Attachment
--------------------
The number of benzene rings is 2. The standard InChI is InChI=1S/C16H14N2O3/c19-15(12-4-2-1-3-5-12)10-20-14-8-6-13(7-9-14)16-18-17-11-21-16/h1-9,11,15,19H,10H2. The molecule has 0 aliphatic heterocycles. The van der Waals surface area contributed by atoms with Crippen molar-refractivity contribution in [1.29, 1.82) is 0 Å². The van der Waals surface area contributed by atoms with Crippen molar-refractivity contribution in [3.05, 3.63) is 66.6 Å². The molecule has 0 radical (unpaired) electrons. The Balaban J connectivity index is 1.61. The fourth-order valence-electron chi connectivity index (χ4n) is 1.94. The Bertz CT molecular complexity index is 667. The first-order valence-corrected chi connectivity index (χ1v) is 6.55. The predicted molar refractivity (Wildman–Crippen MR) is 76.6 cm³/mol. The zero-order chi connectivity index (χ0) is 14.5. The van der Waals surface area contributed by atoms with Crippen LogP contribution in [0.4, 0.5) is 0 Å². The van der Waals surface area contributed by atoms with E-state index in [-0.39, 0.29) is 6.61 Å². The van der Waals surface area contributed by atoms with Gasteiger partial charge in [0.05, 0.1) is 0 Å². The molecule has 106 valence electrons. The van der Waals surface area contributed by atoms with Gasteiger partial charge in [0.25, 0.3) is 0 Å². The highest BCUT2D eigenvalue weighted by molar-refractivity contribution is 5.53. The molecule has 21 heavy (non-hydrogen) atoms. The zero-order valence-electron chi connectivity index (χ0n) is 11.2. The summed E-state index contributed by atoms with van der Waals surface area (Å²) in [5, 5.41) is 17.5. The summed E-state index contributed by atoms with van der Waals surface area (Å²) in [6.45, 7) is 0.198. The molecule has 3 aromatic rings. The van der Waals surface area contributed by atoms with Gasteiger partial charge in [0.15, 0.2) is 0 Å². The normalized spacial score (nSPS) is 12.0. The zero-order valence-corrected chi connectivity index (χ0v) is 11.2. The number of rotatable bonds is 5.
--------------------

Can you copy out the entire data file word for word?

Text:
The number of benzene rings is 2. The standard InChI is InChI=1S/C16H14N2O3/c19-15(12-4-2-1-3-5-12)10-20-14-8-6-13(7-9-14)16-18-17-11-21-16/h1-9,11,15,19H,10H2. The molecule has 0 aliphatic heterocycles. The van der Waals surface area contributed by atoms with Crippen molar-refractivity contribution in [1.29, 1.82) is 0 Å². The van der Waals surface area contributed by atoms with Crippen molar-refractivity contribution in [3.05, 3.63) is 66.6 Å². The molecule has 0 radical (unpaired) electrons. The Balaban J connectivity index is 1.61. The fourth-order valence-electron chi connectivity index (χ4n) is 1.94. The Bertz CT molecular complexity index is 667. The first-order valence-corrected chi connectivity index (χ1v) is 6.55. The predicted molar refractivity (Wildman–Crippen MR) is 76.6 cm³/mol. The zero-order chi connectivity index (χ0) is 14.5. The van der Waals surface area contributed by atoms with Crippen LogP contribution in [0.4, 0.5) is 0 Å². The van der Waals surface area contributed by atoms with E-state index in [-0.39, 0.29) is 6.61 Å². The van der Waals surface area contributed by atoms with Gasteiger partial charge in [0.05, 0.1) is 0 Å². The molecule has 106 valence electrons. The van der Waals surface area contributed by atoms with Gasteiger partial charge in [0.25, 0.3) is 0 Å². The highest BCUT2D eigenvalue weighted by molar-refractivity contribution is 5.53. The molecule has 21 heavy (non-hydrogen) atoms. The zero-order valence-electron chi connectivity index (χ0n) is 11.2. The summed E-state index contributed by atoms with van der Waals surface area (Å²) in [5, 5.41) is 17.5. The summed E-state index contributed by atoms with van der Waals surface area (Å²) in [6.45, 7) is 0.198. The molecule has 3 aromatic rings. The van der Waals surface area contributed by atoms with Gasteiger partial charge in [0.15, 0.2) is 0 Å². The normalized spacial score (nSPS) is 12.0. The zero-order valence-corrected chi connectivity index (χ0v) is 11.2. The number of rotatable bonds is 5.